Program Life Cycle

How does SUKAD differentiate a project from a program?

This post includes excerpts from a Case Study that we will be publishing later this year. The post is from Chapter 1. The Case Study, let us call it MLP, or ML Program for now.

Project or Program

The question of project or program (project management or program management) often confuses practitioners of project management. This case study is not about project management versus program management, therefore, we will only offer the definitions that we follow in SUKAD Group, which are the basis for all of our work and the context in this case study.

Project (Project Management)

Here are the general points we use to define a project:

  • A project has a specific product (output), objectives (outcome), defined timeline (schedule), budget, and various other parameters (resources, quality, risks, etc.).
  • It is an investment of time and money to deliver a product or service (output), and it must deliver the capabilities to enable the realization of benefits (outcome).
  • The project owner can verify and accept the output at completion and close out but often cannot validate the outcome until months or years after completion of the project work.
  • A project can be independent or part of a program.
  • If the project is independent, then it must directly align to the organizational strategic direction.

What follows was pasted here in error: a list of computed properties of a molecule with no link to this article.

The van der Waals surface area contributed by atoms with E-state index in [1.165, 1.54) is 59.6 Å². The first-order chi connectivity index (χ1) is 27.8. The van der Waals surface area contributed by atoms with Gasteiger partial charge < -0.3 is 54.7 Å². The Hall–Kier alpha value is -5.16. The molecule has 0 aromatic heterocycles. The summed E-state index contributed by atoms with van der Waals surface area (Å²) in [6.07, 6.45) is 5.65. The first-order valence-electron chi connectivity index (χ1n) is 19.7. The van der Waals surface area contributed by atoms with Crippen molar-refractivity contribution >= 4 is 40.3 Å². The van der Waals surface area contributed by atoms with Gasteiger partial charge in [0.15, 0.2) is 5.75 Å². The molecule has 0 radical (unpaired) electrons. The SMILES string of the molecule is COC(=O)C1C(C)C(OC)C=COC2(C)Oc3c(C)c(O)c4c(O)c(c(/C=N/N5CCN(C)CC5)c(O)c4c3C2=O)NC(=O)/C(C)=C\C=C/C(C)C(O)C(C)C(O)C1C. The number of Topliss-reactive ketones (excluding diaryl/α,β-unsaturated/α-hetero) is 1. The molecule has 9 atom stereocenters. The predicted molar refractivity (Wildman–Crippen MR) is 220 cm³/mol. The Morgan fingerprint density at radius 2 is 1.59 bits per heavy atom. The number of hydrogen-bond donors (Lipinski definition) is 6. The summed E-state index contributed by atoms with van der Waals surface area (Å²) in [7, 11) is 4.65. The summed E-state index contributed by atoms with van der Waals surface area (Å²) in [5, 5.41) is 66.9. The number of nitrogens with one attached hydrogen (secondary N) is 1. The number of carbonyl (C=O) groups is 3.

• If it is part of a program, then it must align to the program objective, which in turn, must align to the organizational strategic direction.

Program (Program Management)

Here are the general guidelines that we follow to define a program:

  • A program is a group of related projects and may include other operational work.
  • The projects are related to a common business objective, often a strategic long-term objective that aligns with the organizational strategic direction, mission, and vision.
  • While working on the program, the organization may adjust the projects such as accelerating or slowing one or more projects. The changes would be driven based on the organizational needs and various factors.
  • The number of projects within a program could also increase or decrease. The change would be due to the organization collecting feedback from the ongoing work and completed projects. It is worth noting that some might call this Agile Program Management but we call it a good traditional project and program management.
  • Finally, each project within the program must deliver some benefits. This would be in addition to the incremental or collective benefits of the entire program.

Figure 1 is a generic program life cycle, per the SUKAD Way™.

Program Life Cycle, per the SUKAD Way Program Management approach

Please note that, in a program (an in the program life cycle), we do not pre-define the number of projects. This is why we use Project N before Close Program. Further, we treat the program set up as a project (Project 1).

Although this figure is showing sequential projects, with minor overlap, some of the projects could be progressed in parallel. The projects could also have significant overlaps.

Program control will be happening from beginning to end while project control will apply to each project.

Stay tuned for more info about this interesting program.